Unearthed Ore-X Winner: Algorithm for Ore-Grade Prediction 

The Ore-X Challenge heralded Unearthed’s first online resource sector challenge. Open to innovators globally, participants were tasked with creating an ore-grade prediction algorithm. Participants had to process images to find features and then estimate the overall grade of each image. Partners Gold Fields provided images and local mining data startup GlassTerra hosted the data.

275 competitors from over 20 countries submitted more than 100 entries in the space of a month – creating algorithms that were more accurate and faster than geologists in classifying the data. Brian Lynch from Queens University in Canada scored first prize and $10,000 to license his prototype to Gold Fields.

We caught up with Brian to find about his experience participating in the challenge.

Q. How did you hear about the competition?

A. I actually heard about it from a colleague of mine, my supervising professor at Queens University. He works in conjunction with another company who is a partner of ours and they’re always on the lookout for what is happening in the mining industry. They found out about the competition first.

Q. Could you describe the approach that you took?

A. I looked at a few types of computer algorithms in the past that could solve these types of problems, namely image processing and computer vision. Clearly from the outset this was a problem that was focused processing images to look for patterns and characteristics. I immediately knew what types of algorithms I wanted to use and started to explore if they could yield the kind of information that Gold Fields was looking for. Once I saw that working, I just kept developing it further.

Q. Do you have a background working in the resource space? 

A. Not so much, my background is really in aerospace and space.  For the past two years I worked at the mining systems laboratory at Queens University. They have a mining department that was established in 1898 which is very well-established and high ranking. I joined a few years ago because my interest is in space exploration and the development of the moon and Mars. A big part of that involves mining and exploring resources.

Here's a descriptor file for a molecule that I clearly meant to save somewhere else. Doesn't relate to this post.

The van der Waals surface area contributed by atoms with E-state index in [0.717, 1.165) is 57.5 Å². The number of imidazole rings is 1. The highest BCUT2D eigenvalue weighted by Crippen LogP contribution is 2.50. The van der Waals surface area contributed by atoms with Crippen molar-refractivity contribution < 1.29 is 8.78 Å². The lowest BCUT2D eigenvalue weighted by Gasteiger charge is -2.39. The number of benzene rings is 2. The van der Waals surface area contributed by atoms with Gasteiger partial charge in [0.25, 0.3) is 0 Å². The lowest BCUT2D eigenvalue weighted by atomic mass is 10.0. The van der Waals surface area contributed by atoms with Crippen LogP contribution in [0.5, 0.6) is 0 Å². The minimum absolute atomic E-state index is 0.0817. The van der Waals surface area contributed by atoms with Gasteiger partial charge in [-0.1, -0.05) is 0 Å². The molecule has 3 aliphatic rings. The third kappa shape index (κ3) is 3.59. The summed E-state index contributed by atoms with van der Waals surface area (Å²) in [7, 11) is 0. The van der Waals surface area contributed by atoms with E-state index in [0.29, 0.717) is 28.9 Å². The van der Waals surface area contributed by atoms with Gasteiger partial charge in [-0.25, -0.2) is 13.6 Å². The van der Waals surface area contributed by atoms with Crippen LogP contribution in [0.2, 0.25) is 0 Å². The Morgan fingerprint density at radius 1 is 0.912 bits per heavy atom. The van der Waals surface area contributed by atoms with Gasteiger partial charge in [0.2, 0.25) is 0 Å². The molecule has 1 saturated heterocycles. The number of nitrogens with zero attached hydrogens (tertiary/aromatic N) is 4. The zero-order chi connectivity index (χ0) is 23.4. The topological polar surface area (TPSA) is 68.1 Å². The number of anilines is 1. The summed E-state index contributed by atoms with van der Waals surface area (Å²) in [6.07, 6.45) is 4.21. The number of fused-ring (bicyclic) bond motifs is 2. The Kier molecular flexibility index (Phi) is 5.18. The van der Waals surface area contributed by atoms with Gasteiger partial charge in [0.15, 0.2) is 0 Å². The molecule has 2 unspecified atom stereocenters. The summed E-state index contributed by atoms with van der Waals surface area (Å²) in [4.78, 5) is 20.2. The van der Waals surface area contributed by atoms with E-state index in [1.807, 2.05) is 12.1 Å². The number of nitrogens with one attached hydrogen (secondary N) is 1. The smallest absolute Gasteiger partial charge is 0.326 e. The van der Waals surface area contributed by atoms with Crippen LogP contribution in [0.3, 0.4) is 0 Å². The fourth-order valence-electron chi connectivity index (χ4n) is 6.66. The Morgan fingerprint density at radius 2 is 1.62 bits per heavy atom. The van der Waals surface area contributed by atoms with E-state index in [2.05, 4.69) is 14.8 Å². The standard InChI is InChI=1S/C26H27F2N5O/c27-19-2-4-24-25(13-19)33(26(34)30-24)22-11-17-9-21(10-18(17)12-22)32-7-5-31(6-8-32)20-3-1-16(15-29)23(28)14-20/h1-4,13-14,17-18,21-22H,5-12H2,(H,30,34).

Q. Did you encounter any challenges working in the resource space? 

A. A lot of mining companies are well established in terms of the procedures that they have used for decades. Those procedures work and produce what the mining companies want. If they make a profit and maintain their margins the way they’ve always done so, it can be difficult to convince these companies to look into new technologies. Of course, once they can see the benefit of the new technologies they are usually quite happy about it.

Q. What is the potential future of your project? 

A. I certainly started this project mainly out of interest for solving a problem. I also loved working on this type of challenge where you got real life date available – the fact that the problem wasn’t just put to us as an open ended question asking for proposals but instead actually provided these real photographs and information.

When I started it I wasn’t really thinking about it as something that was a) my primary research topic or b) a startup or some kind of commercial product. Now that I see it working very well and the feedback has been quite good, I may take a look at whether it could be something that would be worth trying to turn into a startup company. At the university where I work at, there is a very good structure for helping researchers do that.

I’ve yet to talk to Shaun Hackett and the Gold Fields team to get an idea of actually how well it does work. It would be interesting to hear how applicable this is and then work out if it is worth discussing with other mining companies or to sell it on its own to a mining consulting company. I’m definitely interested in commercialising it and working on it further.

For me as a researcher, I’m excited to write a paper about this and publish it.

Q. What outcomes do you see from the competition?

A. I certainly got a lot of positive feedback from colleagues at work and a lot of attention – it has been good publicity for our team. I think this is a valuable addition to my resume as it demonstrates my skills in quite a few different areas. It’s been great to have something from a computer vision (which is important to robotics) and mining side of things.

[pullquote type="left"]I really thought that Gold Fields, GlassTerra and Unearthed did a good job of giving people the information they needed[/pullquote]Q. What advice can you give to future participants?

A. You just have to play with the data you’re given. I really thought that Gold Fields, GlassTerra and Unearthed did a good job of giving people the information they needed – and not too much that they got overwhelmed. In the future if people are going to participate in the same thing, just have to look at what you’re given and keep trying and see what happens.